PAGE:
SCARBOROUGH – It has taken six years, but plans to build affordable housing in Scarborough are finally close to becoming reality, town officials say.

The town has teamed up with Habitat for Humanity of Greater Portland on the “75 Broadturn Road Housing Initiative,” a project to provide opportunities for town employees and other low- and middle-income earners to buy homes in one of Greater Portland’s most expensive communities.

The 17-unit development will be built on land the town bought in 2006 from the Maine Turnpike Authority for $200,000. The neighborhood will be just off Broadturn Road, near Saratoga Lane.

The subdivision is the largest undertaken by the local Habitat for Humanity. The organization will start construction this fall on an eight-unit subdivision in Freeport; other recent subdivision projects averaged about three houses.

The plan will go to the Scarborough Planning Board this fall, and construction is expected to start next spring.

Scarborough has a “severe shortage” of single-family homes that are affordable to first-time buyers and most town employees, according to an affordable housing needs analysis commissioned by the Scarborough Housing Alliance.

Scarborough is one of the most expensive towns in the area in which to build or own a home, pricing out town employees and people who work in the lowest-paying job sectors, such as retail, according to the study.

Town Manager Tom Hall said the 20-acre parcel on Broadturn Road was acquired for two purposes: work force housing and land conservation. Roughly 5 acres will be used for the housing development, and the rest on the land will be placed in a conservation easement.

Hall said he is excited to finally begin to address the shortage of affordable housing in town, where a 1-acre lot costs about $100,000.

“I would venture to say this is the single most important issue facing the town as I look to the future. It’s been an issue for decades, but it’s becoming more acute,” he said.

Melissa Murphy, chairwoman of the Scarborough Housing Alliance, said building affordable housing in Scarborough is “the right thing to do,” especially since the study showed the gap between incomes and the cost of homes.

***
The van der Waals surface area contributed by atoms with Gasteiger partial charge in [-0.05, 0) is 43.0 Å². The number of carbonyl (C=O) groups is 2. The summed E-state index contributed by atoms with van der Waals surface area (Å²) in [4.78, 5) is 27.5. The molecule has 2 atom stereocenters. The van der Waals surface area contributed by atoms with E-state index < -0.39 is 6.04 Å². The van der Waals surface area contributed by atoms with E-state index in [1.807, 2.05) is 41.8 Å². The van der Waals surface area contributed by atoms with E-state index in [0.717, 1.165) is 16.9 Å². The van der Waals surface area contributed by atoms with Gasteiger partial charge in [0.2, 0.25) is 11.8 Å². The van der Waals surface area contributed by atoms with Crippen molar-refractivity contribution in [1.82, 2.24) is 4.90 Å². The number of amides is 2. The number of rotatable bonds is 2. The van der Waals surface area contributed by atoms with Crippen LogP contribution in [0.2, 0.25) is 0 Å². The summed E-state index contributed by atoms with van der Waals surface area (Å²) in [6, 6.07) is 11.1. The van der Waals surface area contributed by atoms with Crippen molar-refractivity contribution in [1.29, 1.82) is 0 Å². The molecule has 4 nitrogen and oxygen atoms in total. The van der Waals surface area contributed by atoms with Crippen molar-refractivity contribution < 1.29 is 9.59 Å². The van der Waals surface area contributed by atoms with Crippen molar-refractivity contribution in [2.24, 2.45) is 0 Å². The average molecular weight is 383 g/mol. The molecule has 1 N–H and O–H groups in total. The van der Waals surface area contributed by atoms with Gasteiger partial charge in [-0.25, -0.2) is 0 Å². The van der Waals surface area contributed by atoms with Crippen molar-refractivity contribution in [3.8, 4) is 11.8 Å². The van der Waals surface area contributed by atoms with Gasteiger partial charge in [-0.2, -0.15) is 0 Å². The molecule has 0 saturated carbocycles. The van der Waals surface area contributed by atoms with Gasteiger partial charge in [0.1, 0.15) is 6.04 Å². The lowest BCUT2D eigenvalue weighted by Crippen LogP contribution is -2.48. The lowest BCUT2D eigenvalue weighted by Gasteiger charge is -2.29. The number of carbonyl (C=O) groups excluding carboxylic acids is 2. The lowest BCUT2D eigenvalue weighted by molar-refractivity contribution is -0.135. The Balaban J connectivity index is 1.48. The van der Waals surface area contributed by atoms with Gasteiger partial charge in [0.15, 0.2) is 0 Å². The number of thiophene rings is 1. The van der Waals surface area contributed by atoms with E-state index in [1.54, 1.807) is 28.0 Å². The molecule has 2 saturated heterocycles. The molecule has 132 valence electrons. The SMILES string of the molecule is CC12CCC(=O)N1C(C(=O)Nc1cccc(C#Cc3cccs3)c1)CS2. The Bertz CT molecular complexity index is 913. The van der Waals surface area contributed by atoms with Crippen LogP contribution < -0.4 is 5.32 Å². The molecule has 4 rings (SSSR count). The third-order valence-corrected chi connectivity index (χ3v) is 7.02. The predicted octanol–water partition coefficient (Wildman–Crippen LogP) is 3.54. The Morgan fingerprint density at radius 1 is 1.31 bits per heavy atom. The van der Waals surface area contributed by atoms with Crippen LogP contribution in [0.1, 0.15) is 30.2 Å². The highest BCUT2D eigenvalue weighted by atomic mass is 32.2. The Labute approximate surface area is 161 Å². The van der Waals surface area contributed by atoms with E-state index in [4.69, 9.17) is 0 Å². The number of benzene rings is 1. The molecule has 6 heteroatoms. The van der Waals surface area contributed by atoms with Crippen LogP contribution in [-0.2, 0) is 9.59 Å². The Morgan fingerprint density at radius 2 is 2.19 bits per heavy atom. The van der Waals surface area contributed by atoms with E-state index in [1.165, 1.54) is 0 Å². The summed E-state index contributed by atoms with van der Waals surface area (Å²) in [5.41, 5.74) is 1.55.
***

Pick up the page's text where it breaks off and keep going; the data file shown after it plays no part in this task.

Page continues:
“It became apparent a typical town employee couldn’t afford to buy a house in the town of Scarborough,” she said.

Steve Bolton, executive director of Habitat for Humanity of Greater Portland, said details for the project are still being settled, but current plans call for a total of 17 housing units.

About half will be sold under the traditional Habitat model, in which the buyer volunteers to build houses and finances the purchase through the organization. The other half will be sold through a real estate agent to people who qualify by having income of 80 percent or less of the area’s median income.

To qualify through the traditional Habitat model, buyers can earn no more than 60 percent of the area’s median income.

The neighborhood will include a mix of three-bedroom, single-family homes and duplexes. The duplexes will be styled to look like traditional New England farmhouses, with one unit at the front of the building and a second in an “ell” off the back, Bolton said.

Habitat for Humanity will act as the developer, paying project costs through fundraising, grants and money from sales of half of the units. The town will help offset that cost by donating the land and using an $80,000 Community Development Block Grant to extend sewer and water lines to the site.

Building the road into the development will cost about $600,000. Habitat for Humanity builds houses for around $130,000, Bolton said. He expects the Scarborough project to take several years to complete.

Bolton said Habitat will begin applying for grants as soon as it signs a memorandum of understanding with the town regarding the project. Hall expects that agreement to be approved next month by the Town Council, which has already expressed support for the project.

“We’ve done a lot of small subdivisions,” Bolton said. “Now we’re ready to step it up a little more.”

Staff Writer Gillian Graham can be contacted at 791-6315 or at:

[email protected]

Twitter: grahamgillian


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